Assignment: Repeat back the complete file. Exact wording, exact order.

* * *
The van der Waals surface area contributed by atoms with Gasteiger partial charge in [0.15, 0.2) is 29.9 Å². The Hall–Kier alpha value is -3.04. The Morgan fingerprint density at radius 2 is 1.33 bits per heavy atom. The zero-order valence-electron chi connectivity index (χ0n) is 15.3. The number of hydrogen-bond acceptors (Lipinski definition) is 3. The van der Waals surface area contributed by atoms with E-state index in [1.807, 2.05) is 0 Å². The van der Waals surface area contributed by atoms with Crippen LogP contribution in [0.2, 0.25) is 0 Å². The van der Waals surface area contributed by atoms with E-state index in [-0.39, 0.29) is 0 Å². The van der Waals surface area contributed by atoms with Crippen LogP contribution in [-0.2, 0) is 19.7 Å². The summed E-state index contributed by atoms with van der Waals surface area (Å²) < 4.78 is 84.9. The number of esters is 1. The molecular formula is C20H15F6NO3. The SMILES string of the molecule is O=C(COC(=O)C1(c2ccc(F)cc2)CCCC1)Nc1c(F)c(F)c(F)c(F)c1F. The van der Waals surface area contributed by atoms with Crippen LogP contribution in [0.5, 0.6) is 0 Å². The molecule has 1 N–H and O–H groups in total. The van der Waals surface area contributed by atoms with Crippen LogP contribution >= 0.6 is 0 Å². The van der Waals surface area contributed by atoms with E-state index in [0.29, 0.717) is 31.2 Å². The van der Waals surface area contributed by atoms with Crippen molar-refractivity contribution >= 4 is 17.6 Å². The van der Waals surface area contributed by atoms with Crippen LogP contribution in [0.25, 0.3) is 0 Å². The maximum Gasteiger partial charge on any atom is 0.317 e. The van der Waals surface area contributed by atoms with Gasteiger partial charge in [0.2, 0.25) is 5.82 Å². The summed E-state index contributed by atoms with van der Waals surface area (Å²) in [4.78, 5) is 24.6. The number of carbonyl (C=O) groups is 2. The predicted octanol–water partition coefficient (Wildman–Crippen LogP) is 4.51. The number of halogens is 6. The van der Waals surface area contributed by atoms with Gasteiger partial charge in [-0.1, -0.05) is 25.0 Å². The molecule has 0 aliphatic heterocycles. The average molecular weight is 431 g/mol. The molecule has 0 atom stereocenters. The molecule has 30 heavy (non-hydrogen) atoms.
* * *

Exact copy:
The van der Waals surface area contributed by atoms with Gasteiger partial charge in [0.15, 0.2) is 29.9 Å². The Hall–Kier alpha value is -3.04. The Morgan fingerprint density at radius 2 is 1.33 bits per heavy atom. The zero-order valence-electron chi connectivity index (χ0n) is 15.3. The number of hydrogen-bond acceptors (Lipinski definition) is 3. The van der Waals surface area contributed by atoms with E-state index in [1.807, 2.05) is 0 Å². The van der Waals surface area contributed by atoms with Crippen LogP contribution in [0.2, 0.25) is 0 Å². The van der Waals surface area contributed by atoms with E-state index in [-0.39, 0.29) is 0 Å². The van der Waals surface area contributed by atoms with Crippen LogP contribution in [-0.2, 0) is 19.7 Å². The summed E-state index contributed by atoms with van der Waals surface area (Å²) < 4.78 is 84.9. The number of esters is 1. The molecular formula is C20H15F6NO3. The SMILES string of the molecule is O=C(COC(=O)C1(c2ccc(F)cc2)CCCC1)Nc1c(F)c(F)c(F)c(F)c1F. The van der Waals surface area contributed by atoms with Crippen LogP contribution in [0.5, 0.6) is 0 Å². The molecule has 1 N–H and O–H groups in total. The van der Waals surface area contributed by atoms with Crippen LogP contribution >= 0.6 is 0 Å². The van der Waals surface area contributed by atoms with E-state index in [0.29, 0.717) is 31.2 Å². The van der Waals surface area contributed by atoms with Crippen molar-refractivity contribution >= 4 is 17.6 Å². The van der Waals surface area contributed by atoms with Crippen LogP contribution in [0.25, 0.3) is 0 Å². The maximum Gasteiger partial charge on any atom is 0.317 e. The van der Waals surface area contributed by atoms with Gasteiger partial charge in [0.2, 0.25) is 5.82 Å². The summed E-state index contributed by atoms with van der Waals surface area (Å²) in [4.78, 5) is 24.6. The number of carbonyl (C=O) groups is 2. The predicted octanol–water partition coefficient (Wildman–Crippen LogP) is 4.51. The number of halogens is 6. The van der Waals surface area contributed by atoms with Gasteiger partial charge in [-0.1, -0.05) is 25.0 Å². The molecule has 0 aliphatic heterocycles. The average molecular weight is 431 g/mol. The molecule has 0 atom stereocenters. The molecule has 30 heavy (non-hydrogen) atoms.